Results 1 to 11 of 11
  1. #1

    Crome vs FireFox, Why?

    The subject line says it all, why one over the other? FireFox seems to be great, no problems with it.

  2. #2
    Firefox is old browser and has lot of features when compared to chrome

  3. #3
    Junior Member
    Join Date
    Jul 2013
    New York City
    Blog Entries
    Why not both..
    Chrome is great for G Docs.
    Occasionally it helps to use separate browser browser to keep two separate projects going

  4. #4
    depend on usage. but anyhow firefox is better

  5. #5
    Firefox is very much compatible for SEO. But chrome is bit faster while browsing ..

  6. #6
    I dont know technically why, but yes.. firefox is the best

  7. #7
    I like Firefox.. because its comfortable for me

  8. #8

  9. #9
    Chrome is faster while browsing and it is good for google docs and Firefox is compatible for SEO.

  10. #10

    Crome vs FireFox Why

    I dont see why its the best.

    They say its faster - opera is faster than FF for me

    But FireFox is a awesome browser, with the plugins I run I would be lost without them. That is where Opera is lacking IMO.

  11. #11
    Junior Member
    Join Date
    Oct 2016
    Clinton Township. MI

    Lenovo N22 Chromebook (previously owned an original Google Chromebook CR-48 prototype)

    Chrome and Firefox comparison

    Without a doubt, either Web browser is more than capable of doing any common browser task. Firefox is rich in the number and variety of customizations, Add On modules and Extensions.

    When Chrome was young, it was very small and very fast. Chrome, once activated, renders pages well, and the number of features has greatly expanded. But to say that it has any particular advantage over Firefox is an argument more about preferences than about significant difference.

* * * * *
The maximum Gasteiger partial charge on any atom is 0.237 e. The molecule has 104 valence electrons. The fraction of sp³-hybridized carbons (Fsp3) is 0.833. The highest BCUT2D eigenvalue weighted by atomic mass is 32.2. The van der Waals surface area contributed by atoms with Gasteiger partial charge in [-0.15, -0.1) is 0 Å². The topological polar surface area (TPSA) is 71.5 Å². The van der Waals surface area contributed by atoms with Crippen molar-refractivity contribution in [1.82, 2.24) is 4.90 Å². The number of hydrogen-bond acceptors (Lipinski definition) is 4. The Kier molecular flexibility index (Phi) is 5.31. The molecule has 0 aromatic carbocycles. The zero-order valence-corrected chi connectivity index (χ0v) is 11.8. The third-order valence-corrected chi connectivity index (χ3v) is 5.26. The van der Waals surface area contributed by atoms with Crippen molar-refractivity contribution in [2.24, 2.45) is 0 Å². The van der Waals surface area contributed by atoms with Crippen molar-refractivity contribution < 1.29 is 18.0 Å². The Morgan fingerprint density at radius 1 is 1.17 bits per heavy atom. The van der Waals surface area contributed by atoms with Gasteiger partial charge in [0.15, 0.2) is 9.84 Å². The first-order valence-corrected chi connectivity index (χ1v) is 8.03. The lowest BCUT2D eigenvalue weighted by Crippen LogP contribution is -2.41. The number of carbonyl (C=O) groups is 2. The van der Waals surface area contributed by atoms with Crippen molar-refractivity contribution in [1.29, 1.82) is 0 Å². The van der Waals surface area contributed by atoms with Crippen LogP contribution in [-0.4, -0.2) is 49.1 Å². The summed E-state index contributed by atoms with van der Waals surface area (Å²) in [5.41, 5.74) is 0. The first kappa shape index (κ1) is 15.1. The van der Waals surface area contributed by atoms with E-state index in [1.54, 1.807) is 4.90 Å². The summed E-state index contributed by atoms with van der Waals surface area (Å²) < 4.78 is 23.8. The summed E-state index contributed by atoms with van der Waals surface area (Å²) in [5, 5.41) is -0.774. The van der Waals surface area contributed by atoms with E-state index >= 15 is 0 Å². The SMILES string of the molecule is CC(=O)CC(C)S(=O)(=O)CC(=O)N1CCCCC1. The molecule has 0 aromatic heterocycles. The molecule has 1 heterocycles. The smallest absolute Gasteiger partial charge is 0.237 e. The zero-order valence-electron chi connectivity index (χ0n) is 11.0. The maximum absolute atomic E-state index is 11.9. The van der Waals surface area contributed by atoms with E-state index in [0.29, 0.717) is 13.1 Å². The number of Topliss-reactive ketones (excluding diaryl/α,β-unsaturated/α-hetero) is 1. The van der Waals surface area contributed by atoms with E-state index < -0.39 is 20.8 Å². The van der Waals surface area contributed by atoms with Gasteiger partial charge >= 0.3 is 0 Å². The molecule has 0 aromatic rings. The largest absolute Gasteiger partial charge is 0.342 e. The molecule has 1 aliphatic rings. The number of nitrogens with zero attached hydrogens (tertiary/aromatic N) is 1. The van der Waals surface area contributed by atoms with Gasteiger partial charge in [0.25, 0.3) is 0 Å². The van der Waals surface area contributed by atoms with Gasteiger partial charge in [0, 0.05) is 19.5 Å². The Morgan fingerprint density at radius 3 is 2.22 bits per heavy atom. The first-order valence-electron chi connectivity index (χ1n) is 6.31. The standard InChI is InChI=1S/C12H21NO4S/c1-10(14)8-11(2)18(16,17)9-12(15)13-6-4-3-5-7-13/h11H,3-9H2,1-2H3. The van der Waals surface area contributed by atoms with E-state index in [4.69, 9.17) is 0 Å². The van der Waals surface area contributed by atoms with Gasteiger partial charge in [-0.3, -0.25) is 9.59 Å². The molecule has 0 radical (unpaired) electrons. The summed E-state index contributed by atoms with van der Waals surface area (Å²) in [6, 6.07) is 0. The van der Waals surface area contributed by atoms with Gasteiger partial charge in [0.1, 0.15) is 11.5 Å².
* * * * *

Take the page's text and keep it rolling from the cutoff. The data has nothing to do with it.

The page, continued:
In their current versions, both browsers are now very mature. Someone mentioned Opera - that's mature too, but the rendering engine beneath the Opera browsing interface has changed - I believe that it uses one of the Webkit variations that Chrome took and popularized, but that's a moving target too. There are now different spin-offs of the rendering engine and it's difficult to keep track of what's what at any given time.

    What I can tell you in confidence is this: on either a Linux or a Windows system configuration, you can use either Chrome, Firefox, or Opera, and unless you are tied very closely to a specific feature, you should be able to use any of them with only minor differences. Each have advantages in a few niche areas, but for the most part, 90% of what they do is virtually identical regardless of what you use. I'd suggest that the customizations and extensions are what differentiate them the most. If you use a stock browser, fear not, use whatever is available and it'll perform well.

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